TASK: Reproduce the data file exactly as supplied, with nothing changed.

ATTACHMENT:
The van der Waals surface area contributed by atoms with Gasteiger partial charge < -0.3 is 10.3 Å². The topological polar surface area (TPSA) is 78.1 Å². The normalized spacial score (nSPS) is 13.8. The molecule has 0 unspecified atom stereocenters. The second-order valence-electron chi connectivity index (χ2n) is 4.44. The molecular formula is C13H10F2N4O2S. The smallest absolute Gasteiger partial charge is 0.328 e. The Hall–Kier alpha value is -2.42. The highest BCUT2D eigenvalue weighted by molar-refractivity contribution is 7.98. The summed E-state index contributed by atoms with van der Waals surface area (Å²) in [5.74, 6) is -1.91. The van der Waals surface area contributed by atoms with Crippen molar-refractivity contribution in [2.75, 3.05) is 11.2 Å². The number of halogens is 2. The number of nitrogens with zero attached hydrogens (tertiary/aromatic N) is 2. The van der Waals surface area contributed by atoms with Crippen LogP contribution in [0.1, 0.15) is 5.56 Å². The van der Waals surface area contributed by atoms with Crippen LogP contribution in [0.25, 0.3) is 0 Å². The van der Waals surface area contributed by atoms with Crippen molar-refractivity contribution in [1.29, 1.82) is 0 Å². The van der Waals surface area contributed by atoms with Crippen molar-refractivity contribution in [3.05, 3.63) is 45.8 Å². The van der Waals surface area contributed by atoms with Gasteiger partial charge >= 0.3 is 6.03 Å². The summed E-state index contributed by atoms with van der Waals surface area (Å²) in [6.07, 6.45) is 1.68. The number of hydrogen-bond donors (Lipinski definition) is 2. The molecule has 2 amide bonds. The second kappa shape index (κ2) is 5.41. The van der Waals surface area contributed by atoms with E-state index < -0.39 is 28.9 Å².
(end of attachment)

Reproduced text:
The van der Waals surface area contributed by atoms with Gasteiger partial charge < -0.3 is 10.3 Å². The topological polar surface area (TPSA) is 78.1 Å². The normalized spacial score (nSPS) is 13.8. The molecule has 0 unspecified atom stereocenters. The second-order valence-electron chi connectivity index (χ2n) is 4.44. The molecular formula is C13H10F2N4O2S. The smallest absolute Gasteiger partial charge is 0.328 e. The Hall–Kier alpha value is -2.42. The highest BCUT2D eigenvalue weighted by molar-refractivity contribution is 7.98. The summed E-state index contributed by atoms with van der Waals surface area (Å²) in [5.74, 6) is -1.91. The van der Waals surface area contributed by atoms with Crippen molar-refractivity contribution in [2.75, 3.05) is 11.2 Å². The number of halogens is 2. The number of nitrogens with zero attached hydrogens (tertiary/aromatic N) is 2. The van der Waals surface area contributed by atoms with Crippen LogP contribution in [0.1, 0.15) is 5.56 Å². The van der Waals surface area contributed by atoms with Crippen LogP contribution in [0.25, 0.3) is 0 Å². The van der Waals surface area contributed by atoms with Crippen molar-refractivity contribution in [1.29, 1.82) is 0 Å². The van der Waals surface area contributed by atoms with Crippen molar-refractivity contribution in [3.05, 3.63) is 45.8 Å². The van der Waals surface area contributed by atoms with Gasteiger partial charge >= 0.3 is 6.03 Å². The summed E-state index contributed by atoms with van der Waals surface area (Å²) in [6.07, 6.45) is 1.68. The number of hydrogen-bond donors (Lipinski definition) is 2. The molecule has 2 amide bonds. The second kappa shape index (κ2) is 5.41. The van der Waals surface area contributed by atoms with E-state index < -0.39 is 28.9 Å².